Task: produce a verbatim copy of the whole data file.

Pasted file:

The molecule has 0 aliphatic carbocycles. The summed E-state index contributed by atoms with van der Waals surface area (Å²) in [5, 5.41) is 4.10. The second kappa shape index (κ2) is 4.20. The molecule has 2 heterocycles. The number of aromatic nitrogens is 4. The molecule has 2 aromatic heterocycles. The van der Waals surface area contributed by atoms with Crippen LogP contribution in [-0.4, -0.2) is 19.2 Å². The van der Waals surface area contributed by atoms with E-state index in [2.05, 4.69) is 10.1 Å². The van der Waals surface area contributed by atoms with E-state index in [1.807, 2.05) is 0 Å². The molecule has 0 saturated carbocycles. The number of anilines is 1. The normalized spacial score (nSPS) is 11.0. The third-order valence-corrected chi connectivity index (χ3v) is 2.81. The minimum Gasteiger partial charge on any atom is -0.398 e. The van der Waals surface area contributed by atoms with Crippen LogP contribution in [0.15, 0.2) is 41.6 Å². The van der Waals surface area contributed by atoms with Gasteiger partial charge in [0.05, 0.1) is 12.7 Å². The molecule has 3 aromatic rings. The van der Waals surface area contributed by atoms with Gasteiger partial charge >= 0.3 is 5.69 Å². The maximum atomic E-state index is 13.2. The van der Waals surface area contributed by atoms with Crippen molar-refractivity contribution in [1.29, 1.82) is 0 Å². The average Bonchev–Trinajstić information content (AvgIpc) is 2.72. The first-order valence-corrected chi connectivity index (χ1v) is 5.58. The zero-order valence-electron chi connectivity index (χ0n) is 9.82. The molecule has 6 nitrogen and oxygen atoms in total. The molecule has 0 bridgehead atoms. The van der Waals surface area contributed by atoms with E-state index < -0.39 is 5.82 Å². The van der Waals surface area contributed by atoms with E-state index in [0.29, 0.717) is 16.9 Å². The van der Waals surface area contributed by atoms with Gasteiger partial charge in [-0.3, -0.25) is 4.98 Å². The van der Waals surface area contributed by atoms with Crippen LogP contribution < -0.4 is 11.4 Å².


The molecule has 0 aliphatic carbocycles. The summed E-state index contributed by atoms with van der Waals surface area (Å²) in [5, 5.41) is 4.10. The second kappa shape index (κ2) is 4.20. The molecule has 2 heterocycles. The number of aromatic nitrogens is 4. The molecule has 2 aromatic heterocycles. The van der Waals surface area contributed by atoms with Crippen LogP contribution in [-0.4, -0.2) is 19.2 Å². The van der Waals surface area contributed by atoms with E-state index in [2.05, 4.69) is 10.1 Å². The van der Waals surface area contributed by atoms with E-state index in [1.807, 2.05) is 0 Å². The molecule has 0 saturated carbocycles. The number of anilines is 1. The normalized spacial score (nSPS) is 11.0. The third-order valence-corrected chi connectivity index (χ3v) is 2.81. The minimum Gasteiger partial charge on any atom is -0.398 e. The van der Waals surface area contributed by atoms with Crippen LogP contribution in [0.15, 0.2) is 41.6 Å². The van der Waals surface area contributed by atoms with Gasteiger partial charge in [0.05, 0.1) is 12.7 Å². The molecule has 3 aromatic rings. The van der Waals surface area contributed by atoms with Gasteiger partial charge >= 0.3 is 5.69 Å². The maximum atomic E-state index is 13.2. The van der Waals surface area contributed by atoms with Crippen molar-refractivity contribution in [1.29, 1.82) is 0 Å². The average Bonchev–Trinajstić information content (AvgIpc) is 2.72. The first-order valence-corrected chi connectivity index (χ1v) is 5.58. The zero-order valence-electron chi connectivity index (χ0n) is 9.82. The molecule has 6 nitrogen and oxygen atoms in total. The molecule has 0 bridgehead atoms. The van der Waals surface area contributed by atoms with E-state index < -0.39 is 5.82 Å². The van der Waals surface area contributed by atoms with E-state index in [0.29, 0.717) is 16.9 Å². The van der Waals surface area contributed by atoms with Gasteiger partial charge in [-0.3, -0.25) is 4.98 Å². The van der Waals surface area contributed by atoms with Crippen LogP contribution < -0.4 is 11.4 Å².